Taxing medical marijuana sales is a growing trend

Blog Post

Medical marijuana has already been legalized in 23 states and the District of Columbia, according to As of the end of February, there were 14 additional states with pending legislation or ballot measures pertaining to the legalization of medical marijuana, including:

  • Florida
  • Georgia
  • Indiana
  • Iowa
  • Kansas
  • Mississippi
  • Missouri
  • Nebraska
  • Pennsylvania
  • South Carolina
  • Tennessee
  • Utah
  • West Virginia
  • Wisconsin

Taxing medical marijuana is less common. The Marijuana Policy Project explains that many patients believe that forcing sick people to pay taxes on medicine in general poses an undue hardship, especially because medicinal marijuana is not covered by insurance.

Even so, last month, California Senator Mike McGuire introduced S.B. 987, the Marijuana Value Tax Act (Act), a measure that would impose a 15 percent excise tax on medical marijuana sales. As of January 1, 2018, a purchaser would be liable for paying the tax to the seller. The bill would also require retailers to acquire a permit, prepare and file tax returns, and remit the taxes quarterly, while also establishing a Marijuana Value Tax Fund (Fund), into which the tax revenues would be deposited. Ultimately, the legislature would appropriate the Fund as follows:

  1. 30 percent to the Bureau of Medical Marijuana Regulation, for the administration of a grant program to distribute grants to local agencies that oversee the regulation of cultivating, processing, manufacturing, distributing, and selling of medical marijuana;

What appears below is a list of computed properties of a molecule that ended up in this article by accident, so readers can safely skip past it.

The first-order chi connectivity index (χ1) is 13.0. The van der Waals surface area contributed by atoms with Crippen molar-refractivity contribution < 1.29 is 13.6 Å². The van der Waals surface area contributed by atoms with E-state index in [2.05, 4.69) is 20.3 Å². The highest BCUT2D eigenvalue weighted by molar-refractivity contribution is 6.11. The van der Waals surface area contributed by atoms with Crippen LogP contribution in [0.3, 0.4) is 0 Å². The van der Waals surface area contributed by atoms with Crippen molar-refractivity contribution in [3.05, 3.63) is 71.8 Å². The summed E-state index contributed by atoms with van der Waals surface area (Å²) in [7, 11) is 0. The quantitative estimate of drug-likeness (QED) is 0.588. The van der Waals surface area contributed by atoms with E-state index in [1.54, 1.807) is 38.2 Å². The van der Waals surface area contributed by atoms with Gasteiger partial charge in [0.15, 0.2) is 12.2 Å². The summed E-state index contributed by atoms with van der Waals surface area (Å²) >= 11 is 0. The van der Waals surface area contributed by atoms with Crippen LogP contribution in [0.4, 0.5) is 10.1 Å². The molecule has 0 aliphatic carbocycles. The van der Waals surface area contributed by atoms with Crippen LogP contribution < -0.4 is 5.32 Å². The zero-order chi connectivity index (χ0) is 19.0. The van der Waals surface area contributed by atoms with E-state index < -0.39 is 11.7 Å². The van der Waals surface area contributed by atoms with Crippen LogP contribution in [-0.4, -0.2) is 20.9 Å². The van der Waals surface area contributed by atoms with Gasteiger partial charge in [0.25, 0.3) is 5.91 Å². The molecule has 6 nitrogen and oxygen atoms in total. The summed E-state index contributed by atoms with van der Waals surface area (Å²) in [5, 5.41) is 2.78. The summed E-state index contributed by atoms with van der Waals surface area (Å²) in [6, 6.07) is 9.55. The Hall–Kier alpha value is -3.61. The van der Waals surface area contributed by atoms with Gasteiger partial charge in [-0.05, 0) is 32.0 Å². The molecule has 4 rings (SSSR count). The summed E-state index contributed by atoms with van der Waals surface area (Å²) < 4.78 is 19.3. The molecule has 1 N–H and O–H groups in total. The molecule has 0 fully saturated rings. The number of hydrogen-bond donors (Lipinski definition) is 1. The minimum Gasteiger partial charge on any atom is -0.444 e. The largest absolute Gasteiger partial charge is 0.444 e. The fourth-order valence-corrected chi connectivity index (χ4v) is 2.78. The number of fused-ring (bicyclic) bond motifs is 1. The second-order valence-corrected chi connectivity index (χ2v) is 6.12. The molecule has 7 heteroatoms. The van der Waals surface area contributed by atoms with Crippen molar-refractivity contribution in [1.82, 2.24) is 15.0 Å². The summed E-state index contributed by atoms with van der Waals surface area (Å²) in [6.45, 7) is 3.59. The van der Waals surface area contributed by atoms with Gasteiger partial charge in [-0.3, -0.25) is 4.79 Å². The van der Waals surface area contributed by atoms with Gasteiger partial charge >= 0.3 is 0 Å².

2. 20 percent to the Department of Parks and Recreation for base operations of state parks; 
  3. 10 percent to county and city human service departments for drug and alcohol treatment programs; and
  4. 10 percent to the California Natural Resources Agency for restoration and remediation of public and private lands and watersheds damaged by medical marijuana cultivation purposes.

The remaining 30 percent would go into California’s General Fund.

Senator McGuire’s press release asserts that the Act would likely bring in over $100 million in new revenue, based on sales estimates of over $1 billion statewide. Sales and the resulting tax revenues are expected to “soar” once new rules and regulations that Sen. McGuire authored last year as S.B. 643, the Medical Marijuana Regulation and Safety Act, kick in. According to the press release, S.B. 643 was one component of a “historic three-bill package covering every aspect of the commercial medical marijuana industry which will be regulated and subject to licensure.”

The Senator also notes that California is not alone in its quest: Colorado, Oregon, Washington and Alaska already impose taxes on medical marijuana.

Supporters of legalized marijuana, like, concede the difficulty of passing a tax increase. In order for the Act to become law, two-thirds of California’s Senate and Assembly must vote in its favor.

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